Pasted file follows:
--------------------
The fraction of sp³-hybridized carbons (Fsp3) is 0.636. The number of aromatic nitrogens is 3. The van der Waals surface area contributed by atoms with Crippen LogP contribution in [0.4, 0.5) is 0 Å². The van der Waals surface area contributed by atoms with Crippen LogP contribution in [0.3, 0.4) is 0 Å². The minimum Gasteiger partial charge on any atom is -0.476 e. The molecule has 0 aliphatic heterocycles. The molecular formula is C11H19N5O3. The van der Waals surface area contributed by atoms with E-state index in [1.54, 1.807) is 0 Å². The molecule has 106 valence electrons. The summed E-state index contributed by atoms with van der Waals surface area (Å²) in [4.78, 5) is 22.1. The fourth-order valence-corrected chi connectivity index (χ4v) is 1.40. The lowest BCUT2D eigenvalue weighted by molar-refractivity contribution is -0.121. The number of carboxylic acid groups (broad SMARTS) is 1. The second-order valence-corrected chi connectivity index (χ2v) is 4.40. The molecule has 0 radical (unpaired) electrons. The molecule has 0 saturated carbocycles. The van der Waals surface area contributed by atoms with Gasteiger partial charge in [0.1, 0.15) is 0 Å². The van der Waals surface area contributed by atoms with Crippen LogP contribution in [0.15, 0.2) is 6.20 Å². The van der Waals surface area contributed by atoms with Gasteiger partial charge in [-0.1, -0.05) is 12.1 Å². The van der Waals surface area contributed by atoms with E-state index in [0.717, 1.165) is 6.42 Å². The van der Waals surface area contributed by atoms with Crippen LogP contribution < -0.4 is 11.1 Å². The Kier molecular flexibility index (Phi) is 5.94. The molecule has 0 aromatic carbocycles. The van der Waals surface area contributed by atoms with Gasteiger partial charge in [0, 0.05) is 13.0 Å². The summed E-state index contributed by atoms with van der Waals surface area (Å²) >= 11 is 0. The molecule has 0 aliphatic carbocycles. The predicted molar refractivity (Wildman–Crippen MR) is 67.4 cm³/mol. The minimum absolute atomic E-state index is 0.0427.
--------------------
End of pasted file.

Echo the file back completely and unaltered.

The fraction of sp³-hybridized carbons (Fsp3) is 0.636. The number of aromatic nitrogens is 3. The van der Waals surface area contributed by atoms with Crippen LogP contribution in [0.4, 0.5) is 0 Å². The van der Waals surface area contributed by atoms with Crippen LogP contribution in [0.3, 0.4) is 0 Å². The minimum Gasteiger partial charge on any atom is -0.476 e. The molecule has 0 aliphatic heterocycles. The molecular formula is C11H19N5O3. The van der Waals surface area contributed by atoms with E-state index in [1.54, 1.807) is 0 Å². The molecule has 106 valence electrons. The summed E-state index contributed by atoms with van der Waals surface area (Å²) in [4.78, 5) is 22.1. The fourth-order valence-corrected chi connectivity index (χ4v) is 1.40. The lowest BCUT2D eigenvalue weighted by molar-refractivity contribution is -0.121. The number of carboxylic acid groups (broad SMARTS) is 1. The second-order valence-corrected chi connectivity index (χ2v) is 4.40. The molecule has 0 radical (unpaired) electrons. The molecule has 0 saturated carbocycles. The van der Waals surface area contributed by atoms with Gasteiger partial charge in [0.1, 0.15) is 0 Å². The van der Waals surface area contributed by atoms with Crippen LogP contribution in [0.15, 0.2) is 6.20 Å². The van der Waals surface area contributed by atoms with Gasteiger partial charge in [-0.1, -0.05) is 12.1 Å². The van der Waals surface area contributed by atoms with E-state index in [0.717, 1.165) is 6.42 Å². The van der Waals surface area contributed by atoms with Crippen LogP contribution < -0.4 is 11.1 Å². The Kier molecular flexibility index (Phi) is 5.94. The molecule has 0 aromatic carbocycles. The van der Waals surface area contributed by atoms with Gasteiger partial charge in [0, 0.05) is 13.0 Å². The summed E-state index contributed by atoms with van der Waals surface area (Å²) >= 11 is 0. The molecule has 0 aliphatic carbocycles. The predicted molar refractivity (Wildman–Crippen MR) is 67.4 cm³/mol. The minimum absolute atomic E-state index is 0.0427.